Morris From America
Morris from America is not the kind of film that stays with you, but its central performances do.
Shall I have feelings, or should I pretend to be cool? Will I seem hopelessly square if I find “Kick-Ass” morally reprehensible and will I appear to have missed the point? Let's say you're a big fan of the original comic book, and you think the movie does it justice. You know what? You inhabit a world I am so very not interested in. A movie camera makes a record of whatever is placed in front of it, and in this case, it shows deadly carnage dished out by an 11-year-old girl, after which an adult man brutally hammers her to within an inch of her life. Blood everywhere. Now tell me all about the context.
The movie's premise is that ordinary people, including a high school kid, the 11-year-old and her father, try to become superheroes in order to punish evil men. The flaw in this premise is that the little girl does become a superhero. In one scene, she faces a hallway jammed with heavily armed gangsters and shoots, stabs and kicks them all to death, while flying through the air with such power, it's enough to make Jackie Chan take out an AARP membership.
This isn't comic violence. These men, and many others in the film, are really stone-cold dead. And the 11-year-old apparently experiences no emotions about this. Many children that age would be, I dunno, affected somehow, don't you think, after killing eight or 12 men who were trying to kill her?
I know, I know. This is a satire. But a satire of what? The movie's rated R, which means in this case that it's doubly attractive to anyone under 17. I'm not too worried about 16-year-olds here. I'm thinking of 6-year-olds. There are characters here with walls covered in carefully mounted firearms, ranging from handguns through automatic weapons to bazookas. At the end, when the villain deliciously anticipates blowing a bullet hole in the child's head, he is prevented only because her friend, in the nick of time, shoots him with bazooka shell at 10-foot range and blows him through a skyscraper window and across several city blocks of sky in a projectile of blood, flame and smoke. As I often read on the Internet: Hahahahaha.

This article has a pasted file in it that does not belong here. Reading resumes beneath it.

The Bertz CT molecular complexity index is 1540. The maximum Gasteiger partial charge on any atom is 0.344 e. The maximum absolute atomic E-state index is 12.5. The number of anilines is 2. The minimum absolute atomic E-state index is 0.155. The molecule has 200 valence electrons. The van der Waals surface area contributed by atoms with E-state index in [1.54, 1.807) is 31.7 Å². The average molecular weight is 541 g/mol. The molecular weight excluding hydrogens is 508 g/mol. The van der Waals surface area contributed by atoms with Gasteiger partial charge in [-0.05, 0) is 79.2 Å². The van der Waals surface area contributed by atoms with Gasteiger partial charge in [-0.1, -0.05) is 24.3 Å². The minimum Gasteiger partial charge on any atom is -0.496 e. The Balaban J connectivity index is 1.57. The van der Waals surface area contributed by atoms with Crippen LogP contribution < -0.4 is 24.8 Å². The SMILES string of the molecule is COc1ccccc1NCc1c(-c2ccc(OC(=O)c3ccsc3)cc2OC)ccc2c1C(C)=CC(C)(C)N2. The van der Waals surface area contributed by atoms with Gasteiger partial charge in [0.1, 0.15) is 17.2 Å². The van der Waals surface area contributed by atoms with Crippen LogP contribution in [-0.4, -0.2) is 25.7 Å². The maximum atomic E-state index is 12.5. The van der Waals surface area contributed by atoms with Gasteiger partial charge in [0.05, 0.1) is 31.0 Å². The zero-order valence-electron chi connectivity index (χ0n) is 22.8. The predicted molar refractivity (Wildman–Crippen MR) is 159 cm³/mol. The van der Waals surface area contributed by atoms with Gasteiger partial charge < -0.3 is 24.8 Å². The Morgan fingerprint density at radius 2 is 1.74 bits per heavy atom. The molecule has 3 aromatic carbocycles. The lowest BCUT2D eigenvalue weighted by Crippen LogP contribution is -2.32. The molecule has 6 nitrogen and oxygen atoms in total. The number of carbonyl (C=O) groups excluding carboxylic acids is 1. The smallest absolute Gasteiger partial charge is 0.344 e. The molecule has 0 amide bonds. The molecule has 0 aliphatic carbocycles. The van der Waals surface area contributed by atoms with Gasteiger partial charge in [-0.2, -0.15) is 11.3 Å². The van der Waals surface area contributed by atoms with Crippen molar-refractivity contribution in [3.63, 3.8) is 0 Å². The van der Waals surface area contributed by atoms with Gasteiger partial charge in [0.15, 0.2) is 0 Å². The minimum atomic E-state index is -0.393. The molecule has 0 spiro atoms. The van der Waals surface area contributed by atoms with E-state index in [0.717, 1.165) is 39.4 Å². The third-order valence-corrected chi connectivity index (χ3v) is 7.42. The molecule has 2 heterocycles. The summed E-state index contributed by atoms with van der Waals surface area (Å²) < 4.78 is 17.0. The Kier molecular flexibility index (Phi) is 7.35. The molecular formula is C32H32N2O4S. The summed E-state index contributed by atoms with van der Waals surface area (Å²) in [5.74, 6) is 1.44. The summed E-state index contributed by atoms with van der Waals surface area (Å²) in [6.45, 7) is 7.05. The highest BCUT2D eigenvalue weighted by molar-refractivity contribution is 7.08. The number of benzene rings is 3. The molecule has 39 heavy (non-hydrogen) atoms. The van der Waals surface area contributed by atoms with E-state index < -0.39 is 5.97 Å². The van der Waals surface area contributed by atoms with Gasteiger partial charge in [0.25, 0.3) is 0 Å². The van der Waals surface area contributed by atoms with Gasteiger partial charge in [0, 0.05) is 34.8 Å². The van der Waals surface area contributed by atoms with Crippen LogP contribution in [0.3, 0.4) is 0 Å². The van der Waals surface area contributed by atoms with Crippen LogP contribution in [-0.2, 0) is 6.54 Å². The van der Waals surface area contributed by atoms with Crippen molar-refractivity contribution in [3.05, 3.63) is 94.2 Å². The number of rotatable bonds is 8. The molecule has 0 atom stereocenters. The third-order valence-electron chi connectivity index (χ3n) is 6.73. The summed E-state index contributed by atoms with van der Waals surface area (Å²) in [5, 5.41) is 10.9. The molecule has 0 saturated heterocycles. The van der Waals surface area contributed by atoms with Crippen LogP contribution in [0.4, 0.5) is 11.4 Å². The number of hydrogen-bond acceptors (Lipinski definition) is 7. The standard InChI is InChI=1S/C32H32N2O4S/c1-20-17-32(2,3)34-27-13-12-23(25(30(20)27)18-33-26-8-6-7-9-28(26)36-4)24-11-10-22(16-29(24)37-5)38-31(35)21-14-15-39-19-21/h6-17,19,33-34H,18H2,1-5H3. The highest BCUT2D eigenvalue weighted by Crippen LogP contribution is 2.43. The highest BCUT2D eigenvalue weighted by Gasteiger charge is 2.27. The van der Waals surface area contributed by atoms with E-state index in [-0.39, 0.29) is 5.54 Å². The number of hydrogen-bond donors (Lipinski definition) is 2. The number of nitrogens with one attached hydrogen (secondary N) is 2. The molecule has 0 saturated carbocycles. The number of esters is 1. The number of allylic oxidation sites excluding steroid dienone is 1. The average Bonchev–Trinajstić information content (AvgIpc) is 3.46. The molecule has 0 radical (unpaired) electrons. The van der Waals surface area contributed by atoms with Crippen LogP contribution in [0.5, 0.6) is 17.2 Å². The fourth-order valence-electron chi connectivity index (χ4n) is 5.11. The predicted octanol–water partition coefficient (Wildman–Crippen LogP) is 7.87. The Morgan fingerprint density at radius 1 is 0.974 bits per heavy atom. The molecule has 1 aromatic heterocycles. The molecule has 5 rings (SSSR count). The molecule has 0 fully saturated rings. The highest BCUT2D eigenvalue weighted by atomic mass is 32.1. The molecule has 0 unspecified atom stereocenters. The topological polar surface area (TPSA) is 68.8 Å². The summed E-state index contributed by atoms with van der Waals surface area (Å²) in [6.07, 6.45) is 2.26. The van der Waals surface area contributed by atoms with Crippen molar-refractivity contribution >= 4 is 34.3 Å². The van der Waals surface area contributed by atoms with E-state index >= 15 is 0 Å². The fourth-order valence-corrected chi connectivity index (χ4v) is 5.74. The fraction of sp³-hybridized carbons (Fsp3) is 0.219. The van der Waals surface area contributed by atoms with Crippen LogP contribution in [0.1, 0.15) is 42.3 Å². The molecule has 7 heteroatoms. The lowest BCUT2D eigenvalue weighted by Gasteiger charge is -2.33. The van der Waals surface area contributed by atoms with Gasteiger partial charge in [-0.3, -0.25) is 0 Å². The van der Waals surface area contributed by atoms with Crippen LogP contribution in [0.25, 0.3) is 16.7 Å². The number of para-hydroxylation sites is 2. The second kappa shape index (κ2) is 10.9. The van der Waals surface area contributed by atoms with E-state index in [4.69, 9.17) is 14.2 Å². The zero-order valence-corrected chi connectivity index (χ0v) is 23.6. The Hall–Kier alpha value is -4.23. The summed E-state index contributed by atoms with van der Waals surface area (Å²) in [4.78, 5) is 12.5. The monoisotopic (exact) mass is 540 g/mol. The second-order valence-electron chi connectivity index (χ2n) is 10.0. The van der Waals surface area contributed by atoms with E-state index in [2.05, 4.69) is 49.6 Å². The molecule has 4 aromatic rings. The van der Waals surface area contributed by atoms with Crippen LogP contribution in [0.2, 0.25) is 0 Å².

The little girl is named Mindy (Chloe Grace Moretz). She adopts the persona of Hit Girl. She has been trained by her father, Big Daddy (Nicolas Cage), to join him in the battle against a crime boss (Mark Strong). Her training includes being shot at point-blank range while wearing a bulletproof vest. She also masters the martial arts — more, I would say, than any other movie martial artist of any age I can recall. She's gifted with deadly knife-throwing; a foot-long knife was presented to her by Dad as, I guess, a graduation present.
Big Daddy and Mindy never have a chat about, you know, stuff like how when you kill people, they are really dead. This movie regards human beings like video-game targets. Kill one, and you score. They're dead, you win. When kids in the age range of this movie's home video audience are shooting one another every day in America, that kind of stops being funny.
Hit Girl teams up with Kick-Ass (Aaron Johnson), the film's narrator, a lackluster high school kid who lives vicariously through comic books. For reasons tedious to explain, he orders a masked costume by mail order and sets about trying to behave as a superhero, which doesn't work out well. He lacks the training of a Big Daddy. But as he and Hit Girl find themselves fighting side by side, he turns into a quick learner. Also, you don't need to be great at hand-to-hand combat if you can just shoot people dead.
The early scenes give promise of an entirely different comedy. Aaron Johnson has a certain anti-charm, his problems in high school are engaging, and so on. A little later, I reflected that possibly only Nic Cage could seem to shoot a small girl point-blank and make it, well, funny. Say what you will about her character, but Chloe Grace Moretz has presence and appeal. Then the movie moved into dark, dark territory, and I grew sad.
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